National Trust Sutton House

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A Tudor house with a fascinating history.

Sutton House is a Tudor manor house in Homerton High Street, Hackney, London, England. It is owned by the National Trust.

Originally known as ‘Bryck Place’, Sutton House was built in 1535 by Sir Ralph Sadleir and is the oldest residential building in Hackney. It is a rare example of a red brick building from the Tudor period. Sutton House became home to successive merchants, sea captains, Huguenot silk-weavers, Victorian schoolmistresses and Edwardian clergy. The frontage was modified in the Georgian period, but the heart and core remain an essentially Tudor building. Oak panelled rooms, including a rare ‘linen fold’ room, Tudor windows and carved fireplaces survive intact and an exhibition tells the history of the house and its former occupants.

The name is a misattribution to Thomas Sutton, founder of Charterhouse School, who was another famous Hackney resident in the adjacent Tan House. This residence was demolished in 1806 to allow for the extension of Sutton Place, an elegant terrace of 16 Georgian Houses (Grade II listed).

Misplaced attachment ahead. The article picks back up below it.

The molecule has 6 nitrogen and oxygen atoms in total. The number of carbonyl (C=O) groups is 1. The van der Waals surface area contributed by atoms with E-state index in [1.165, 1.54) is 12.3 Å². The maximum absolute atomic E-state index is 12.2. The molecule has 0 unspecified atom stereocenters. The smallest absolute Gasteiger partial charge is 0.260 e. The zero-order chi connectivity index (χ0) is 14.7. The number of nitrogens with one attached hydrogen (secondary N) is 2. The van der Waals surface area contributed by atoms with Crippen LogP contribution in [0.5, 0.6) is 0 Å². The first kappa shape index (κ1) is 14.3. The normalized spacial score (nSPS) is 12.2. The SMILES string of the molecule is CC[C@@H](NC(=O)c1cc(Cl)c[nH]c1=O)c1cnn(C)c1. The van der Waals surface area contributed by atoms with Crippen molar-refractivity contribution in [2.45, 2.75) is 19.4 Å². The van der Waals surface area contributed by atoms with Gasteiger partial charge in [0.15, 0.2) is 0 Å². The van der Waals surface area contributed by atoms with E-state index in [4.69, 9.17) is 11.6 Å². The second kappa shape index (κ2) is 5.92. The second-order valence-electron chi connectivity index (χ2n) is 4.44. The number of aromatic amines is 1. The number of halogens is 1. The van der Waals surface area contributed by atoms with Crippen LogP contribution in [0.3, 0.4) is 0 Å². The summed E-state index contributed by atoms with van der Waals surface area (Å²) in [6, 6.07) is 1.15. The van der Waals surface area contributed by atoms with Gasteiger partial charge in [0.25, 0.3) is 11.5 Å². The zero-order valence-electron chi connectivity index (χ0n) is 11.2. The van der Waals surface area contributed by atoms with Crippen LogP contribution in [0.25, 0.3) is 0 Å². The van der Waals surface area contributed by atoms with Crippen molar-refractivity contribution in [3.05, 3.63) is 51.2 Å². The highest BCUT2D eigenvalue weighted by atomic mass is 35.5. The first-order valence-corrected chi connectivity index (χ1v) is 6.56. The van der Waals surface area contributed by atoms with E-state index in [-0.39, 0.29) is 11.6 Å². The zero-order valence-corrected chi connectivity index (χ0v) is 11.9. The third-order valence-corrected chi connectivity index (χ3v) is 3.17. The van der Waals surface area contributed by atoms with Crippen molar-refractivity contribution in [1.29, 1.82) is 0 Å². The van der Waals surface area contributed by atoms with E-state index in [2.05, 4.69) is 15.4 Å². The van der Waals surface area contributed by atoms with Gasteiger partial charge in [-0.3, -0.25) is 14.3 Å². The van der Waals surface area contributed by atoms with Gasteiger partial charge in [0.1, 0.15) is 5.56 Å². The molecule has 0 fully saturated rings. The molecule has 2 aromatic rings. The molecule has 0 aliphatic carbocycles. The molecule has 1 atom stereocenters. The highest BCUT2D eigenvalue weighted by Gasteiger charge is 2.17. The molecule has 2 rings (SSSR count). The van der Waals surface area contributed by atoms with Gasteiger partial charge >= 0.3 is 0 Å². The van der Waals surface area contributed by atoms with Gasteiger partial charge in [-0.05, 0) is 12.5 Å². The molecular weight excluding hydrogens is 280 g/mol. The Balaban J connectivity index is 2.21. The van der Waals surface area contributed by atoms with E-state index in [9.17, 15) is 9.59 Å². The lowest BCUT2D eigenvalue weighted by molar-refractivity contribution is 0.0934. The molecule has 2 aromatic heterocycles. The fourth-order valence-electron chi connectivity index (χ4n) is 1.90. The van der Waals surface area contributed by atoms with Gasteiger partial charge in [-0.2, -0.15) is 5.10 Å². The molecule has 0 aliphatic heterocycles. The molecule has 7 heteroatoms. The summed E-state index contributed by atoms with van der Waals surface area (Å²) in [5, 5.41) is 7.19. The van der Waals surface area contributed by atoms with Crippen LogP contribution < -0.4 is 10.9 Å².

Sutton House was bought by the National Trust in the 1930s with the proceeds of a bequest. During WWII it was used as a Fire Warden Centre, and wardens watched from the roof for fires. From the 1960’s it was tenanted by the ASTMS Union, led by its charismatic general secretary Clive Jenkins. When the union left in the early 1980s, the house fell into disrepair; but was rescued by an active local campaign by the Sutton House Society and renovations were completed in 1991. The building remains in use as a museum, as well as a cafe, an art gallery and gift shop. There is an active schools education programme at the house, together with other community programmes. Sutton House was shortlisted for the 2004 Gulbenkian Prize. It is registered for the conduct of marriages.

The closest station is Hackney Central station on the North London Line.

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